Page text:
Multi Disciplinary Training on Pasture-Based Dairy Systems - A Sustainable Alternative for the Region
The objective of this program is to provide the impetus for the adoption of pasture-based dairy farming in the Mid-Atlantic region. To accomplish this there are three components:
1.) Knowledge will be gained about pasture based dairying practices at research stations and on dairy farms in Ireland and this knowledge will be adapted and implemented on farms in the Mid-Atlantic region. Extension educators, other professionals and farmers will learn new ideas and practices which can have positive impacts on work and quality of life for dairy farm families in the Southeast.
2.) Attitudes among agricultural professionals about the possibilities of pasture-based dairying will be changed. Participating professionals and farmers from the Mid-Atlantic region will be trained and will offer educational programs to provide information and support the adoption of sustainable pasture-based dairy production systems.
3.) Innovative farmers and advisors will meet on a regular basis to discuss sustainable alternative dairy management practices and solve problems.
Activities to date
In 1998, a group of 15 traveled to Ireland and Northern Ireland on an intensive study tour of pasture-based dairy systems. This team-building experience included visits to 13 private farms. In addition, the group visited Greenmount College, Crossnacreevy Plant Testing Station, Hillsborough and Moorepark Research Centres. Evening programs included discussions with a Teagasc economist and with three consultants from Australia and New Zealand who were working in Ireland. Discussions centered around such issues as grazing management, extended grazing seasons, supplements for pastured cows, economics of pasture-based dairies, heifer rearing, reproduction of high genetic merit cattle, farmer discussion groups, social and public issues including animal welfare and environment. Participants sought knowledge applicable to dairying in the U.S. and returned to plan training sessions to share information from the Irish study tour.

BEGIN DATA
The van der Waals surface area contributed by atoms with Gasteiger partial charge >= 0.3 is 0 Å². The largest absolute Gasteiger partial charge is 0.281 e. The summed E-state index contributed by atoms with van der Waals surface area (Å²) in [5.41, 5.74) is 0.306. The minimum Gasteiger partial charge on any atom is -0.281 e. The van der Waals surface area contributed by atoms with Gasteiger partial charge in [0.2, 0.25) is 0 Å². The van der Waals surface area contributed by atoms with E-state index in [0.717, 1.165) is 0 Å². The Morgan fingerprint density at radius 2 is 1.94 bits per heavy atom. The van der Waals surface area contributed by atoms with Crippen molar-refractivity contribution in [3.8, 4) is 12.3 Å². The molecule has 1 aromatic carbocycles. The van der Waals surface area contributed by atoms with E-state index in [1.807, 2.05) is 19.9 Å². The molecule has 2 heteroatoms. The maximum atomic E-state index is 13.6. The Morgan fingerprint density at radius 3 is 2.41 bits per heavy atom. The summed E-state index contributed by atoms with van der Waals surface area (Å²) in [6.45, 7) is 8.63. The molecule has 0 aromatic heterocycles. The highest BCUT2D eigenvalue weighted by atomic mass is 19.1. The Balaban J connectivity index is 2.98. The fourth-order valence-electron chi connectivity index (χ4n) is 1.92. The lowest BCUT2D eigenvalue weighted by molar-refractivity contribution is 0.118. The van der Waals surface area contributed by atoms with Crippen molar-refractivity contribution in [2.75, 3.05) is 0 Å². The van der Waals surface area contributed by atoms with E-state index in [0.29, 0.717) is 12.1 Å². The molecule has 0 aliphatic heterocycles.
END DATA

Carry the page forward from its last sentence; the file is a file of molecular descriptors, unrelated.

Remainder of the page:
Training sessions were held in South Carolina, North Carolina, and Virginia during June and July of 1999 and over 130 individuals participated in the sessions including 38 presenters.
In addition to information from the Irish study tour, training sessions included economic summaries of pastured-based dairy farms, dairy grazier farm stories, and research data from the United States including data from two SARE projects from SC and NC. The training focused on pasture-based dairy production systems and on the economics of such dairy businesses. Each session was conducted over a 3-day period and included several exercises, presentations, and extensive discussion. Six pasture-based dairy farms served as hosts for field demonstrations. A major part of the training included work groups where participants were to design a dairy system and required to provide detailed economic plans and projected expenses and incomes. A resource notebook included materials on grazing systems and economics. A highlight of each session was a farmer panel featuring five to seven successful dairy graziers from several states.
Other training opportunities supported from these funds have included a mid-winter traveling discussion group of dairy graziers with on-farm critiques in VA, NC, and SC.
A presentation on the training program was provided at the SARE PDP annual workshop in January, 2000. A regional Mid-Atlantic Dairy Grazing 3-day workshop and field day was supported in VA in July, 2000 featuring one of the Irish consultants, who also visited 12 dairy graziers in NC and VA. There were over 200 participants from several states. Seven people toured NY, PA, and MD dairy grazing farms and a PA field day in August, 2000.
Those training opportunities have provided excellent networking opportunities for participants. We have made major progress on the first two objectives: many professionals with dairy interest now have increased knowledge and awareness of pasture-based dairy systems and it appears that there is increased interest and a more positive attitude toward such systems.
In the final year of the project, plans include working to facilitate additional discussion groups for dairy graziers and a Southern dairy pasture tour is being planned for March, 2001 for dairy farmers, and various dairy-interest professionals.